Using BIM, we can build houses from standardised elements but with enough customisation to appeal to prospective buyers
Headline house price growth is predicted to soon reach 7% across the country. While the government is keen to help people own their own homes, many people can’t afford them, even with government assistance. Successive governments have struggled with ensuring a good supply of affordable, quality housing in the short term to satisfy the pent up demand in the market, while not creating another housing “bubble” and the market challenges that creates.
The government bears the responsibility to create the conditions to drive supply. But what can design and construction professionals do to produce a product in sufficient numbers and quality at the right price to satisfy the demands of prospective buyers?
BIM is the solution to allow customisation in housing while ensuring a high degree of quality, performance and cost
We are already seeing the processes of design, fabrication and assembly being considered as an integrated process. The building sector’s previous experience of prefabricated houses in the post war period has been numerous examples of poor design, bad prefabrication and poor quality construction and an end product of soulless monotonous “sheds” that no-one wants to live in. Compare this experience with the manufacturing market, where mass production has been rapidly replaced by hugely successful mass customisation. On the production line of the Mini or Fiat 500, no two cars are the same, but overall quality is kept very high.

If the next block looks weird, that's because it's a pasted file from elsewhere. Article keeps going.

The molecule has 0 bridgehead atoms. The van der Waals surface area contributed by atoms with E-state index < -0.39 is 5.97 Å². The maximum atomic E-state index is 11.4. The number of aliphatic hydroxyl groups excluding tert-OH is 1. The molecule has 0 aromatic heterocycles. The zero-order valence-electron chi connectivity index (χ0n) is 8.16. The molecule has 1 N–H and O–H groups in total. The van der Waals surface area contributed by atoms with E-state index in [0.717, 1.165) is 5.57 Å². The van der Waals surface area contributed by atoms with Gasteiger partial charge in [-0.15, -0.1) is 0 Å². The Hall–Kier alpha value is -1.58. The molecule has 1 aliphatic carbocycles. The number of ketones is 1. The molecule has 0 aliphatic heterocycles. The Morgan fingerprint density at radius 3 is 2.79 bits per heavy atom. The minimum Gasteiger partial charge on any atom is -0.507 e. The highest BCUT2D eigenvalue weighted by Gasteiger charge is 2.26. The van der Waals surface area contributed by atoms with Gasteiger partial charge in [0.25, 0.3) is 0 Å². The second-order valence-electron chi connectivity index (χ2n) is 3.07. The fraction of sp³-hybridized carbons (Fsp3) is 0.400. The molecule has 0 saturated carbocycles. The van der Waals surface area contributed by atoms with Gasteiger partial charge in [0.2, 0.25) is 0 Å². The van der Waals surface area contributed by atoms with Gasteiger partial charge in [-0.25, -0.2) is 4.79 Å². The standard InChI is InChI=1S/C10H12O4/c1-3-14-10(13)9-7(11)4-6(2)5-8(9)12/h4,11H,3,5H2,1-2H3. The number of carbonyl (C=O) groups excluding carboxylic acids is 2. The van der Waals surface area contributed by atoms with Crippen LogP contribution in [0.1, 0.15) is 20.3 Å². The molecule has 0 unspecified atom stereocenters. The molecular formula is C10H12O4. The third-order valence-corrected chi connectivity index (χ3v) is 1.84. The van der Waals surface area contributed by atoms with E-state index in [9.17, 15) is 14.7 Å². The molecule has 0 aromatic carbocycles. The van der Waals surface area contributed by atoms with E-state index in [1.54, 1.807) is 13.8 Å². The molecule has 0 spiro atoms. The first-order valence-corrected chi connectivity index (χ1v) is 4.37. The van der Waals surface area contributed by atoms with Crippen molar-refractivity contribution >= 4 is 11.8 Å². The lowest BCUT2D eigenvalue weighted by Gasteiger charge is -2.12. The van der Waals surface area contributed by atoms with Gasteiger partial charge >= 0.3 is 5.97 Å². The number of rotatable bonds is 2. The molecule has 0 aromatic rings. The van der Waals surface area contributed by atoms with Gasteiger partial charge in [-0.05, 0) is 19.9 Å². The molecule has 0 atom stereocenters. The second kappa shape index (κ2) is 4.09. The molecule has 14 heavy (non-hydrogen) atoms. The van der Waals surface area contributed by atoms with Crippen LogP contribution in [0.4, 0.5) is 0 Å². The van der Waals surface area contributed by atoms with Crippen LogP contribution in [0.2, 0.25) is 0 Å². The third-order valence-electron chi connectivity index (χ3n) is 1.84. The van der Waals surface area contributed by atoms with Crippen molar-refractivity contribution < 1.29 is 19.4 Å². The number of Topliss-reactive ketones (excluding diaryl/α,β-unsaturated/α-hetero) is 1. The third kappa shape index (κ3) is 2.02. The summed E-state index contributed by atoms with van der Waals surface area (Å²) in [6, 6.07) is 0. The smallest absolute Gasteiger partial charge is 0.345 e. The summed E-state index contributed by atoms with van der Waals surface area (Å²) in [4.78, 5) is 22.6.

Building Information Modelling (BIM) is the solution to allow this level of customisation in housing, allowing individualism while ensuring a high degree of quality, performance and cost. We have seen this in action on a limited scale with Germany’s Huf Haus phenomenon. If the main driver is designing and constructing quickly on a very limited budget, take a look at Richard Rogers’ £15-20k houses which can be assembled in three-four hours. It’s featured in an exhibition of his work currently on show at the Royal Academy.
Given the government’s mandate for all new homes to be zero carbon by 2016, the use of BIM is central to driving the integrated approach of design, fabrication. and construction whether it’s about testing the performance of a new build in a specific location or looking at alternative materials to improve building performance through the whole life cycle. We also know consumers are looking for more energy efficient homes so this has become a legislative and a commercial imperative.
We need more domestic properties, and soon – that much is clear. However, this shouldn’t be used as an excuse to build poor quality, badly designed or inefficient homes. BIM can be used to enable design incorporating elements of standardisation necessary to control costs and improve quality but maintaining a degree of customisation that will appeal to prospective purchasers.
Pete Baxter is vice president for engineering, natural resources and infrastructure sales for Autodesk in EMEA